Part of our work here with the Montana Child Care Business Connect program is to help child care providers break free of the old ways of doing things, modernize, innovate, and run profitable businesses.
Recently, I’ve had two separate meetings that illustrate the need for this.
In one meeting with a provider in rural Montana, the discussion related to how a board of directors was advocating for lower wages than was proposed in their new wage scale. The argument was that working in childcare should be a calling and the calling requires sacrifice.
In the other meeting with a startup provider in one of Montana’s seven urban communities, I was told a story about a sign the new provider posted outside her location advertising that she was hiring teachers. The sign indicated her starting wage was nearly $20 per hour.
Ironically, this new provider was contacted by a more established provider who suggested her starting wages were too high. When asked about the status of her workforce, the established provider noted that she was understaffed. The new provider, meanwhile, had a flood of applicants and ultimately hired the best of the best, including a highly qualified teacher who would help to validate the quality of the new program.
If our industry is going to be viable, we must break free of the notion that child care providers should sacrifice a living wage to educate our communities’ youngest children.
Several years ago, a provider said to me: “Jason, if you can’t staff it, you can’t do it.” This statement rings true regarding these two examples mentioned above. If providers cannot staff their programs, they cannot provide early education services and care to families. If families don’t have a place for their children, they cannot work. If no one in a community is working, the community’s economy is impacted.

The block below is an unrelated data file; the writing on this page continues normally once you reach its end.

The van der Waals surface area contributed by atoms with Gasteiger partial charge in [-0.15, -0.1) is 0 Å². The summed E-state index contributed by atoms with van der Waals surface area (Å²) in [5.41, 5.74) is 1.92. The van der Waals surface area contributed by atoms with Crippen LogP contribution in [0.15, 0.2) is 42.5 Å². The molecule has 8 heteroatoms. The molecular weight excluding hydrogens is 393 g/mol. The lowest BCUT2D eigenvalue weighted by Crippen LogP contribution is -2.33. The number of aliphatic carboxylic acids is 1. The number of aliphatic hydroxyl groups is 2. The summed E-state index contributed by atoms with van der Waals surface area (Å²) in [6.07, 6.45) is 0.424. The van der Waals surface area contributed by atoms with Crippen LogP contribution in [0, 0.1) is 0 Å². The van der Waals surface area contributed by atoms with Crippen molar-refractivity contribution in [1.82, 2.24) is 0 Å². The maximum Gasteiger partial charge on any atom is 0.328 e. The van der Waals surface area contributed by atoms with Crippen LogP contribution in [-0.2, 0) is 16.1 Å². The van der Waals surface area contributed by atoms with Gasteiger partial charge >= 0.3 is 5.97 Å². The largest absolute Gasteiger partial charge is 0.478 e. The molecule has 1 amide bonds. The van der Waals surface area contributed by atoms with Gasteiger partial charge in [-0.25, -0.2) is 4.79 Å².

The only way the child care industry is viable is to ensure it has providers working in programs. The only way we compete for employees is to provide a competitive wage. In an era of hyperinflation, workers must make decisions to ensure they can afford food and housing. And that means they will leave employment in the child care industry to go work at a clothing retailer, a food purveyor, or even as a bank teller because those positions pay more. Plain and simple.
Kudos to the directors and owners of child care programs who recognize that their viability is directly tied to their ability to staff their programs. And that starts with paying competitive wages. And yes, that means closer to $20 per hour.
To research wage data paid to providers in Montana, check out the Montana Department of Labor and Industry’s Labor Market Information website.
For no-cost, one-on-one assistance to budget for increasing wages, contact Jason Nitschke at JasonN@ZerotoFive.org.
– Jason Nitschke, Senior Child Care Business Advisor